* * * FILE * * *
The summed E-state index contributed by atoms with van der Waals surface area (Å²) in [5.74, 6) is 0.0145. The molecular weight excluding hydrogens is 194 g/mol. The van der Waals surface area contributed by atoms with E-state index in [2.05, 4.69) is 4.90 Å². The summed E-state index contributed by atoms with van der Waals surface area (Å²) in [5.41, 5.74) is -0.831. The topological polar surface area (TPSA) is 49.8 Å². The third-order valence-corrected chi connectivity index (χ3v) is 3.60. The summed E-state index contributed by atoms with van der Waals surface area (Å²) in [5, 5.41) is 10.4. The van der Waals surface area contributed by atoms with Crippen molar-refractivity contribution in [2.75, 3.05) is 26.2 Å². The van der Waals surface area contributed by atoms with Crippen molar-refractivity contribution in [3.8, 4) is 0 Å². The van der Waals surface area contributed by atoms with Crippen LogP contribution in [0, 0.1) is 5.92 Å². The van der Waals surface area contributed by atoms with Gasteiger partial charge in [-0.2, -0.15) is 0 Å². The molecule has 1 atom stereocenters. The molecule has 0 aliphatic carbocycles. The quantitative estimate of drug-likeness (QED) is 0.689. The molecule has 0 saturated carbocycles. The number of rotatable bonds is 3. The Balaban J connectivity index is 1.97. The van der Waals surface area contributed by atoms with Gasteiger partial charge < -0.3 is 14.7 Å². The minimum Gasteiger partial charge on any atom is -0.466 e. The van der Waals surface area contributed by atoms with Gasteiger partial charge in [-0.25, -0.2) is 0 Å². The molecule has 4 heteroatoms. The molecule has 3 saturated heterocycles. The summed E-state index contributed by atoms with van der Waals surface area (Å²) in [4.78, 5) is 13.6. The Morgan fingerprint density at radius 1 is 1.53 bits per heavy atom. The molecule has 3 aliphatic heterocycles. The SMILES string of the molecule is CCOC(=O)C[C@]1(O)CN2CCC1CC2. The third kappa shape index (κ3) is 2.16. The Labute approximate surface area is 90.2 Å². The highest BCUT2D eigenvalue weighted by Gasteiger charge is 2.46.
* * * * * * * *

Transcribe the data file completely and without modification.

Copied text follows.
The summed E-state index contributed by atoms with van der Waals surface area (Å²) in [5.74, 6) is 0.0145. The molecular weight excluding hydrogens is 194 g/mol. The van der Waals surface area contributed by atoms with E-state index in [2.05, 4.69) is 4.90 Å². The summed E-state index contributed by atoms with van der Waals surface area (Å²) in [5.41, 5.74) is -0.831. The topological polar surface area (TPSA) is 49.8 Å². The third-order valence-corrected chi connectivity index (χ3v) is 3.60. The summed E-state index contributed by atoms with van der Waals surface area (Å²) in [5, 5.41) is 10.4. The van der Waals surface area contributed by atoms with Crippen molar-refractivity contribution in [2.75, 3.05) is 26.2 Å². The van der Waals surface area contributed by atoms with Crippen molar-refractivity contribution in [3.8, 4) is 0 Å². The van der Waals surface area contributed by atoms with Crippen LogP contribution in [0, 0.1) is 5.92 Å². The van der Waals surface area contributed by atoms with Gasteiger partial charge in [-0.2, -0.15) is 0 Å². The molecule has 1 atom stereocenters. The molecule has 0 aliphatic carbocycles. The quantitative estimate of drug-likeness (QED) is 0.689. The molecule has 0 saturated carbocycles. The number of rotatable bonds is 3. The Balaban J connectivity index is 1.97. The van der Waals surface area contributed by atoms with Gasteiger partial charge < -0.3 is 14.7 Å². The minimum Gasteiger partial charge on any atom is -0.466 e. The van der Waals surface area contributed by atoms with Gasteiger partial charge in [-0.25, -0.2) is 0 Å². The molecule has 4 heteroatoms. The molecule has 3 saturated heterocycles. The summed E-state index contributed by atoms with van der Waals surface area (Å²) in [4.78, 5) is 13.6. The Morgan fingerprint density at radius 1 is 1.53 bits per heavy atom. The molecule has 3 aliphatic heterocycles. The SMILES string of the molecule is CCOC(=O)C[C@]1(O)CN2CCC1CC2. The third kappa shape index (κ3) is 2.16. The Labute approximate surface area is 90.2 Å². The highest BCUT2D eigenvalue weighted by Gasteiger charge is 2.46.